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Friday, June 22, 2012

New York State Writers Hall of Fame: Langdon Hammer on Hart Crane

Toni Morrison greets fellow Hall of Fame inductees
Pete Hamill and E. L. Doctorow
Ryan Brenizer Photography
On June 5, The Empire State Center for the Book, New York’s affiliate of the Library of Congress Center for the Book, held its annual gala at the Princeton Club in midtown Manhattan. The Center is committed to fostering reading and greater appreciation of the literary arts, and among its initiatives is the New York State Writers Hall of Fame, established in 2010 to recognize New York–based poets, novelists, journalists, and historians who have made an indelible mark on our culture. The centerpiece of this year’s gala was the induction of the fourteen-member class of 2012, which included E. L. Doctorow, Pete Hamill, Toni Morrison, and Joyce Carol Oates, all of whom attended. Also honored were John Cheever, Hart Crane, Edna Ferber, Washington Irving, Henry James, Mary McCarthy, Marianne Moore, Barbara W. Tuchman, Kurt Vonnegut, and Richard Wright.

Hall of Fame inductees Joyce Carol Oates and Toni Morrison
Ryan Brenizer Photography
Over the coming weeks, The Reader’s Almanac will present remarks offered at the induction ceremony, in which literary scholars, critics, and descendants of the writers honored the inductees. We begin with Langdon Hammer’s tribute to the poet Hart Crane. Hammer is professor of English at Yale University, where he teaches modern and contemporary poetry. He has written and edited several books on Crane, including volume #168 in the Library of America series, Hart Crane: Complete Poetry & Selected Letters.
Langdon Hammer offers a tribute to Hart Crane
Ryan Brenizer Photography
Like many New York writers, Hart Crane was born somewhere else—in Garretsville, Ohio, in his case. He came here to live, quite alone, in 1916. He was 17, just a little older than the century, and he felt obscurely but intensely (Crane’s feelings were usually obscure and intense) that his fate and that of the century were deeply connected with each other and with the capital of modern life, New York City.

On New Year’s Eve of that first year in the city, the new arrival wrote home from East 15th Street: “My Dear Father, I have just been out for a long ride up Fifth Ave. on an omnibus. It is very cold and clear, and the marble facades of the marvelous mansions shone like crystal in the sun. . . . The room I have now is a bit too small, so after my week is up, I shall seek out another place near here, for I like the neighborhood. The houses are so different here, that it seems most interesting, for a while at least, to live in one.”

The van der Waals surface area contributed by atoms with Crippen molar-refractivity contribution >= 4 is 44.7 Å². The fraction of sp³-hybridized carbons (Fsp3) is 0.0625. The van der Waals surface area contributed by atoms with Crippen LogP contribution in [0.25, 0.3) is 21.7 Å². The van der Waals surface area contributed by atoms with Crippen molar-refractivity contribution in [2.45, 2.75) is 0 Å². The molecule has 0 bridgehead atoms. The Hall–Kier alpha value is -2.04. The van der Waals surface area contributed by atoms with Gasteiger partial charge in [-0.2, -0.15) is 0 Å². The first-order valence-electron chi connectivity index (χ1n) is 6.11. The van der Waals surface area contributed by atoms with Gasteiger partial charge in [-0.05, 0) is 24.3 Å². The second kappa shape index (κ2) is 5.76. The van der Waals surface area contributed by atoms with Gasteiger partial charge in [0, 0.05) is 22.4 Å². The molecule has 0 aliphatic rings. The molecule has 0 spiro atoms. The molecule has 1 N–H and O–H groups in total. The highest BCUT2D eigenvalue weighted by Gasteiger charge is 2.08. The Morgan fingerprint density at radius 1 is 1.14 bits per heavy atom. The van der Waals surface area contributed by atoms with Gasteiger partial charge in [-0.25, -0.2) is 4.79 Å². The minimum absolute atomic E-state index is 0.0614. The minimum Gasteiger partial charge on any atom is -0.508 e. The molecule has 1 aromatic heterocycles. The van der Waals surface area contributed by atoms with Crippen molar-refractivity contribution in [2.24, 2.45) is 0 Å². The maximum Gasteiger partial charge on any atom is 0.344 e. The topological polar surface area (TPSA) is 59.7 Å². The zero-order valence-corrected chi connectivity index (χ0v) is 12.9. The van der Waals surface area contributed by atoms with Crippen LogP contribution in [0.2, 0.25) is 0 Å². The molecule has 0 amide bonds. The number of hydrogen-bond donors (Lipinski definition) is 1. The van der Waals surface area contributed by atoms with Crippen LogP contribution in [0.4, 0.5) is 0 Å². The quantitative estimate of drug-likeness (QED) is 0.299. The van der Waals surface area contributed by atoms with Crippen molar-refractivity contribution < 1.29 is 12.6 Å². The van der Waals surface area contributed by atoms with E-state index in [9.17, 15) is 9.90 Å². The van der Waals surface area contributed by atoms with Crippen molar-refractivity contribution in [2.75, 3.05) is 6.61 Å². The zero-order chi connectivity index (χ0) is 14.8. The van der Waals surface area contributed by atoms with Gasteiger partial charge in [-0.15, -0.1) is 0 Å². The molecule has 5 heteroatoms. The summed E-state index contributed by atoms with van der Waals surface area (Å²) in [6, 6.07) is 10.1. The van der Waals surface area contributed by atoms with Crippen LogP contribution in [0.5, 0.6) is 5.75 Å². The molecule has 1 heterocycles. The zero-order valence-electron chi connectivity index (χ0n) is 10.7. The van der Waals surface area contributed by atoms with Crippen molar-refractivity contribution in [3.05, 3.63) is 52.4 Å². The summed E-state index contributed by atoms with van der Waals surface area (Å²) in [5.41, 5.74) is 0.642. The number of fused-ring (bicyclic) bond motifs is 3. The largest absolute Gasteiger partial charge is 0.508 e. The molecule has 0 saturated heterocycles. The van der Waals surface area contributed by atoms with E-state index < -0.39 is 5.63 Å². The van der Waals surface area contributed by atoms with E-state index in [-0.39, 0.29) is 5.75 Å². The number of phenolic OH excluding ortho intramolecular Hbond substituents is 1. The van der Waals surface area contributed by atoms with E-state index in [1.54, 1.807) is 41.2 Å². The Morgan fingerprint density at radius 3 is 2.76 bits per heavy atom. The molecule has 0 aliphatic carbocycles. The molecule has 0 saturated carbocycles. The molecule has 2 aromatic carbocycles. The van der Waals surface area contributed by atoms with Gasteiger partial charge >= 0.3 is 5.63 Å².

Crane was peripatetic and lived in many houses in the city. The address that mattered most was 110 Columbia Heights, Brooklyn. It was there he began the love affair of his life with a Danish sailor named Emil Opffer, and where, “living in the shadow of the bridge,” as he put it, he conceived of his epic poem about the visionary promise of America, The Bridge. “That window,” he said about his window facing Brooklyn Bridge, “is where I would be most remembered of all: the ships, the harbor, and the skyline of Manhattan, midnight, morning or evening,—rain, snow or sun, it is everything from the mountains to the walls of Jerusalem and Nineveh, and all related and in actual contact with the changelessness of the many waters that surround it.”

The Bridge begins with an ecstatic address to Brooklyn Bridge in which its Gothic arches suggest a new religion and a new image of divinity. The bridge rises up above not simply New York but the whole of the continent, even the Midwest Crane left behind to make his life here. This stanza comes from the proem:

O Sleepless as the river under thee,
Vaulting the sea, the prairies’ dreaming sod,
Unto us lowliest sometime sweep, descend
And of the curveship lend a myth to God.
That’s gorgeous poetry, as stirring as any language an American has authored. But it isn’t easy poetry, and The Bridge was a puzzle and a problem when it arrived in most reviewers’ mailboxes. Crane died, a suicide, in 1932. He knew what he had achieved in his poetry. But he must have feared no one would ever recognize it, including the most important audience he wrote for, literary New York. I can just imagine, therefore, how gratified he would be by this recognition tonight. Hart Crane wrote the great poem of New York, and it is right to name him one of New York’s greats.

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